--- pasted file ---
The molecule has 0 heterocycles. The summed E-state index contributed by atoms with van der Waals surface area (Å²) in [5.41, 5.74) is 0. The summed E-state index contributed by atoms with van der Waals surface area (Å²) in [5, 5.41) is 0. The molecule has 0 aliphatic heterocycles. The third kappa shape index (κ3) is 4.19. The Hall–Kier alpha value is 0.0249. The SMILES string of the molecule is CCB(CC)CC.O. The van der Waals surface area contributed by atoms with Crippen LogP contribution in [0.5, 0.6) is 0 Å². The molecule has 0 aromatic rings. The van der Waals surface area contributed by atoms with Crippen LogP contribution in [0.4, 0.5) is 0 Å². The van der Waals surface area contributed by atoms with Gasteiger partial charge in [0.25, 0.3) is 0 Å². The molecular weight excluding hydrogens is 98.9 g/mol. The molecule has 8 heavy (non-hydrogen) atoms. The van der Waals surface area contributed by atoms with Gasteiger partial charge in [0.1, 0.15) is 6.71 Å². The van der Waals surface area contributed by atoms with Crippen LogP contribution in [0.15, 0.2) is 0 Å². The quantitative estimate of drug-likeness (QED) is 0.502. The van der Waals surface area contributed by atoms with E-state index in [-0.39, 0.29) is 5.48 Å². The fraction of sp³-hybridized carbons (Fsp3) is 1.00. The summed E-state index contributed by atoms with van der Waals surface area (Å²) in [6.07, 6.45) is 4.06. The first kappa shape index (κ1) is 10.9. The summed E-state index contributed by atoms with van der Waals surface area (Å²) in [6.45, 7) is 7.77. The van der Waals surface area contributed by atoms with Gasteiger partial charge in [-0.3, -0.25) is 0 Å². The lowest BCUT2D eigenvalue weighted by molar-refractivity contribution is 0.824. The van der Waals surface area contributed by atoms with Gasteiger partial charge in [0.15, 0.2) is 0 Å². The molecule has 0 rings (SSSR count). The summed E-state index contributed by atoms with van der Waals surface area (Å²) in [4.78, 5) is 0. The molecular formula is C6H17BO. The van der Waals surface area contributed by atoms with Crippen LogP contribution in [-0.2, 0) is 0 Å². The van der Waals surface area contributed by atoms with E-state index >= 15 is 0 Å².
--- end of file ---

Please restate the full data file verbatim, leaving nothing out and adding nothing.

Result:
The molecule has 0 heterocycles. The summed E-state index contributed by atoms with van der Waals surface area (Å²) in [5.41, 5.74) is 0. The summed E-state index contributed by atoms with van der Waals surface area (Å²) in [5, 5.41) is 0. The molecule has 0 aliphatic heterocycles. The third kappa shape index (κ3) is 4.19. The Hall–Kier alpha value is 0.0249. The SMILES string of the molecule is CCB(CC)CC.O. The van der Waals surface area contributed by atoms with Crippen LogP contribution in [0.5, 0.6) is 0 Å². The molecule has 0 aromatic rings. The van der Waals surface area contributed by atoms with Crippen LogP contribution in [0.4, 0.5) is 0 Å². The van der Waals surface area contributed by atoms with Gasteiger partial charge in [0.25, 0.3) is 0 Å². The molecular weight excluding hydrogens is 98.9 g/mol. The molecule has 8 heavy (non-hydrogen) atoms. The van der Waals surface area contributed by atoms with Gasteiger partial charge in [0.1, 0.15) is 6.71 Å². The van der Waals surface area contributed by atoms with Crippen LogP contribution in [0.15, 0.2) is 0 Å². The quantitative estimate of drug-likeness (QED) is 0.502. The van der Waals surface area contributed by atoms with E-state index in [-0.39, 0.29) is 5.48 Å². The fraction of sp³-hybridized carbons (Fsp3) is 1.00. The summed E-state index contributed by atoms with van der Waals surface area (Å²) in [6.07, 6.45) is 4.06. The first kappa shape index (κ1) is 10.9. The summed E-state index contributed by atoms with van der Waals surface area (Å²) in [6.45, 7) is 7.77. The van der Waals surface area contributed by atoms with Gasteiger partial charge in [-0.3, -0.25) is 0 Å². The lowest BCUT2D eigenvalue weighted by molar-refractivity contribution is 0.824. The van der Waals surface area contributed by atoms with Gasteiger partial charge in [0.15, 0.2) is 0 Å². The molecule has 0 rings (SSSR count). The summed E-state index contributed by atoms with van der Waals surface area (Å²) in [4.78, 5) is 0. The molecular formula is C6H17BO. The van der Waals surface area contributed by atoms with Crippen LogP contribution in [-0.2, 0) is 0 Å². The van der Waals surface area contributed by atoms with E-state index >= 15 is 0 Å².